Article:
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Social media comments express ‘shock’ over Tangshan police’s treatment of reporters

Authorities in the northern Chinese city of Tangshan have been obstructing state media journalists after they tried to follow up on a crackdown on organized crime in the city, sparked by thugs beating up women at a barbecue restaurant earlier this month, social media reports said.

In one video on Weibo, a woman faces the camera in the style of a news anchor and introduces a video clip of a Guizhou journalist who tried to cover the anti-gangs campaign in Tangshan, known as Operation Thunderstorm.

“I am a reporter,” the woman says. “According to the Regulations on News Reporters, journalists who carry a press card are protected by law when carrying out their reporting duties. Individuals and organizations are prohibited from interfering or harassing a reporter or a news organization in carrying out legal reporting activities.”

“Despite this, journalists who go to Tangshan to cover the campaign against organized crime, are running into obstructions at the hands of the campaign itself.”

In the video clip, the Guizhou journalist said he was shoved around and manhandled by police.

“A police officer yelled at me, twisted my neck, roughly pressed my hair, told me to kneel, and put my hands behind my back,” the man says in the video clip. “Four or five police officers surrounded me and searched me.”

“They confiscated my cell phone, power bank and other items.”

He added: “When I showed my press card a policeman came into the interrogation room where they were holding me and yelled at me … calling me unqualified … and ignorant.”

Reporter targeted

Weibo user @Brother_He,_Shaanxi commented that such behavior was more appropriate when “catching criminals.”

“But sadly, the police in Tangshan did not target the underworld forces this time, but a reporter who had a press card,” the user wrote.

“According to various media reports … it is very difficult to enter Tangshan now. When you arrive at Tangshan Station, you cannot move around freely. You need to take a designated vehicle, and you must take a photo with the car before leaving,” the post said.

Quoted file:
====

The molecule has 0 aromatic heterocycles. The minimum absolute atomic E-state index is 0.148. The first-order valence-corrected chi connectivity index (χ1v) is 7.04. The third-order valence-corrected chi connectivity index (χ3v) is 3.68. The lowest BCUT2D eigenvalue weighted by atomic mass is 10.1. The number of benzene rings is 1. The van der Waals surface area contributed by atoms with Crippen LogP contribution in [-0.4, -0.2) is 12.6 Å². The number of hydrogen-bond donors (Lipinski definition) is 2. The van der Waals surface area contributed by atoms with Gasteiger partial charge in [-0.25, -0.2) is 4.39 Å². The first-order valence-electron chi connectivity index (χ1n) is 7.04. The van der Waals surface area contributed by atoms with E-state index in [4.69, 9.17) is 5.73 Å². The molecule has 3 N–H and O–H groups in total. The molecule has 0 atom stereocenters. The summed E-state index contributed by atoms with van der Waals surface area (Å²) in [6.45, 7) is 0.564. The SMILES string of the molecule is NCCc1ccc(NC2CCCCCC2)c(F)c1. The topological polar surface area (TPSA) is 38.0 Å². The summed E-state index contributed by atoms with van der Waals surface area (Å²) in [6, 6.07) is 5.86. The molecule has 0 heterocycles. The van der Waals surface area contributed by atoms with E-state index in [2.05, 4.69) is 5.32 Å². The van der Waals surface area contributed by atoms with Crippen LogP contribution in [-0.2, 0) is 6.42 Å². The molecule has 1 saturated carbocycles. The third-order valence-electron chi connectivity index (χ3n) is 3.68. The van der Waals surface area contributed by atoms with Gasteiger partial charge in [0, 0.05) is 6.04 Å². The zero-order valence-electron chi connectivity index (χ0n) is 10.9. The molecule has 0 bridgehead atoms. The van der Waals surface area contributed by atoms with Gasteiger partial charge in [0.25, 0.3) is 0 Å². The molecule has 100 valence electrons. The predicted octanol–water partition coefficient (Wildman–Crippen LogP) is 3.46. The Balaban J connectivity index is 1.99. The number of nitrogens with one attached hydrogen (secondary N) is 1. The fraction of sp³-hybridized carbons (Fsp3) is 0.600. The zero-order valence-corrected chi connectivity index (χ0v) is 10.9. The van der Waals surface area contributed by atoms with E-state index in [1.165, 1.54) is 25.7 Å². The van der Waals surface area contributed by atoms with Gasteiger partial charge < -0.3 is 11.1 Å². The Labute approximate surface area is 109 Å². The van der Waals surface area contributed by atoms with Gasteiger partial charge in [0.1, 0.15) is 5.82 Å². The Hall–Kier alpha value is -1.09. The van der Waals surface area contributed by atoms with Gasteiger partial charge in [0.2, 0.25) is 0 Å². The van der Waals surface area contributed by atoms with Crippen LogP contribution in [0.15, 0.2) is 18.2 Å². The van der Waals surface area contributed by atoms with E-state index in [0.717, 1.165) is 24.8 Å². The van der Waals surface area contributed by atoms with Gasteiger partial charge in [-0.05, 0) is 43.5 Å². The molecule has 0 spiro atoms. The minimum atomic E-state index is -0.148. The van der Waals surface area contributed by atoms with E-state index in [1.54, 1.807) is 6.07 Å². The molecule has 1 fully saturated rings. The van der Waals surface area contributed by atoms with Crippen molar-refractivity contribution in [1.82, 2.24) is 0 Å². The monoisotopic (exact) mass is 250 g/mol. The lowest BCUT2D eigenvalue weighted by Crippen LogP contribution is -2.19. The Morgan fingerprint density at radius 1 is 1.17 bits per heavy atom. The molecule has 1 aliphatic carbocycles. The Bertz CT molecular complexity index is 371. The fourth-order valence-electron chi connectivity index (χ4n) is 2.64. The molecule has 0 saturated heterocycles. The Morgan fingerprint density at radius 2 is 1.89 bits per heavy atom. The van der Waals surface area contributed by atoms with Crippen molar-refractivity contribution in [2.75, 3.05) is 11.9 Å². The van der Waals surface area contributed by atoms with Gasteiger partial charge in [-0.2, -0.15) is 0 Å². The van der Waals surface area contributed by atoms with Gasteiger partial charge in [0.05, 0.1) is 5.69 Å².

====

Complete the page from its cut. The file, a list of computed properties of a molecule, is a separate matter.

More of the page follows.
The woman in the video also cited a Phoenix news reporter as saying that authorities in Tangshan had deleted all of his video footage, claiming he was there to “make money.”

“What’s even more shocking is that you might think that they would take a bit more care of [state broadcaster] CCTV, but that several CCTV news vehicles have been smashed up,” she says.

“Yes, that’s right. CCTV news vehicles. Pretty outrageous, huh?”

@Albert_Qiang commented: “Tangshan is rebelling!” while @Cai_Xukun’s_mother-in-law wrote: “Isn’t it a bit of a joke asking the police to go after criminal gangs? They are a criminal gang.”

“Operation Thunderstorm is blocking the news with its thunder,” user @Hongru_hrh quipped, while @JOHN-976 added: “If you can’t solve the problem, then go after the people asking about the problem.”

The reports prompted criticism of the journalists from professor Liu Qingyue of the media studies department of Beimin University in the central province of Hubei, who wrote on the ruling Chinese Communist Party (CCP)-backed account Jinri Toutiao that “a press card isn’t an access-all-areas pass.”

Social media backlash

Liu said the journalists should reflect on their own behavior in traveling to a sensitive area, prompting an angry backlash on social media.

Veteran journalist Cheng Yizhong, who edited the once cutting-edge Southern Metropolis Daily newspaper, said Liu was just acting as a “mouthpiece” for what is CCP policy.

“What this professor said strikes exactly the same tone as the CCP propaganda department,” Cheng told RFA. “She is just a mouthpiece.”

“The CCP has already eradicated all … possibility of freedom of the press in China … and journalism departments in universities have been brought totally in line [with the government],” he said.

Cheng said all news stories are seen as political in the eyes of the CCP.

“After an incident like Tangshan happens, local news agencies will receive a ban from the local authorities, usually communicated by phone call or verbally, warning news organizations not to do any reporting on their own, but to rely on approved copy circulated by the centrally controlled news media,” Cheng said.

Current affairs commentator Johnny Lau, who once worked as a journalist in Beijing, said the reactions to Liu’s comments indicate growing public dissatisfaction with official controls on free speech.

“The CCP controls the media and public speech, not only through its machinery of suppression, but also through its public opinion management … which means that it controls a group of people who will endorse official policy,” Lau told RFA.

“The backlash [against Liu’s comments] is part of public dissatisfaction with the entire CCP public opinion industry,” he said.

Translated and edited by Luisetta Mudie.